Diabetes increases your risk for many serious health problems and many of the treatments for diabetes can result in their own complications. However, given the correct treatment, and making the recommended lifestyle changes, many people who do have diabetes can prevent, or delay, the onset of complications related to diabetes.
Complications of Diabetes
One of the more devastating complications of diabetes is the effect which it has on organs and bodily functions. Although the symptoms and conditions that accompany diabetes can cover a broad spectrum, most are, at least to some extent, treatable and/or manageable.
Probably, the most familiar side effect of diabetes medications is hypoglycemia. Since diabetes can be defined as too much glucose in the blood (hyperglycemia), many treatments for it can push the blood sugar too far in the other direction, causing too low a level of blood glucose (hypoglycemia). This often can be mild and adjustable by a few simple changes in diet or medications. As with many attempts to manage blood sugar, careful monitoring of blood glucose levels is essential to proper management.
Cardiovascular Problems Such as Heart Disease and Stroke
While common in today's world, especially among older portions of society, cardiovascular problems are more likely to be found among those who suffer from diabetes. High glucose levels can, over time, lead to increases of fatty deposits on blood vessels. These deposits can constrict blood flow and potentially lead to atherosclerosis, i.e. clogging or hardening of the blood vessels. This condition increases the odds of heart attack or stroke. Those who suffer from diabetes are twice as likely to have heart disease or a stroke as the rest of the population. They also often suffer such problems at a younger age than average.
Fortunately, this is another situation in which the condition can generally be managed to minimize the odds of heart disease or stroke. An appropriate and regular exercise regimen can help keep your cardiovascular system in optimal condition. A heart healthy diet will also go a long way to reduce the odds of atherosclerosis. A good diet also reduces the chances of a stroke. For some, a simple aspirin treatment may be helpful.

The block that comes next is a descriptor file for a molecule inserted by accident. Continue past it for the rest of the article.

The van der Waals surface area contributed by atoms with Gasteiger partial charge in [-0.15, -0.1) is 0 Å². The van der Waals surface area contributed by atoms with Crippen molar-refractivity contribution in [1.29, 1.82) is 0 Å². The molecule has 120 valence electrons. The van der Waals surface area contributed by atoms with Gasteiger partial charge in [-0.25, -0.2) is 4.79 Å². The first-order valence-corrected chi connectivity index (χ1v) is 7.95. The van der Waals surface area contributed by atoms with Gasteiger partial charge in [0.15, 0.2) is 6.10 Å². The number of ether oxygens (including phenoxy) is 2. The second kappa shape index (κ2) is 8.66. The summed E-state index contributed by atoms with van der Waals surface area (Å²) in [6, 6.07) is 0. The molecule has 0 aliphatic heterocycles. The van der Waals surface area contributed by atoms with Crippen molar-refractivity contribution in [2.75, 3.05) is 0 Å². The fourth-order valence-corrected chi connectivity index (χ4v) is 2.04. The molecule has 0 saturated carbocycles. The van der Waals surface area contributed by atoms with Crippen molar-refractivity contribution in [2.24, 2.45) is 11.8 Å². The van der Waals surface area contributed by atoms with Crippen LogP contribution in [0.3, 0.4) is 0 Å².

Eye and Vision Problems
Diabetes complications can include a variety of eye problems. In fact, one of the common symptoms of diabetes is blurred vision. Excess glucose levels in the blood commonly draws fluid out of tissues, including the lenses of the eye. That makes it more difficult to correctly focus as it should. In addition to the lens, however, there are other areas of the eye that can be affected as well.
The lining of the back of the eye, the retina, may have its functioning impaired with diabetes. Small blood vessels in the eye can be damaged as a side effect of the elevated blood pressure which accompanies diabetes. This harms the retina. It may appear simply as blurry vision, but it can also take the form of rings around lights or dark spots in your field of vision.
Once again, careful monitoring of glucose levels and blood pressure can help minimize risk of eye problems from diabetes. And, as usual, an appropriate diet, lowering cholesterol and following a good exercise routine will keep blood pressure under control.
Effects on the Nervous System
While not a direct effect of the diabetes itself, an aftereffect of chronic high blood pressure may be damage to the nervous system. When blood vessels are impaired they're less efficient at performing their essential function of transporting nutrients. Blood also oxygenates the nerve cells. When deprived of oxygen and nutrition, and when toxins are not carried off properly, their function can become impaired.
Keeping blood pressure under control will help reduce the odds of nervous system problems associated with diabetes.
Effects on the Kidneys
Kidneys have a major function of helping filter the blood to eliminate waste products and remove toxins. Diabetes can impair that function. When compromised, a condition may develop in which protein leaks out of the kidneys and into the urine where it's no longer available to the body for the normal needs of repair and energy. Even worse, perhaps, since the filtering function of the kidneys become less efficient with diabetes, some waste products may return back into the bloodstream rather than being eliminated as they should.
As with so many deleterious effects of diabetes, simply keeping blood glucose level and blood pressure at their proper levels can help reduce the odds of kidney problems. In some instances, of course, special medication (such as an ACE, angiotensin converting enzyme inhibitor or ARB, angiotensin receptor blocker) may be appropriate.
It is possible to reduce the risks of complications of diabetes through proper nutrition and regular exercise. While not a "cure", there are supplements, such as Optimum Dibetics, which can assist with maintaining a healthy state for the diabetic. In all cases, where diabetes is concerned, the best course is to seek professional guidance for diagnosis and the appropriate treatments.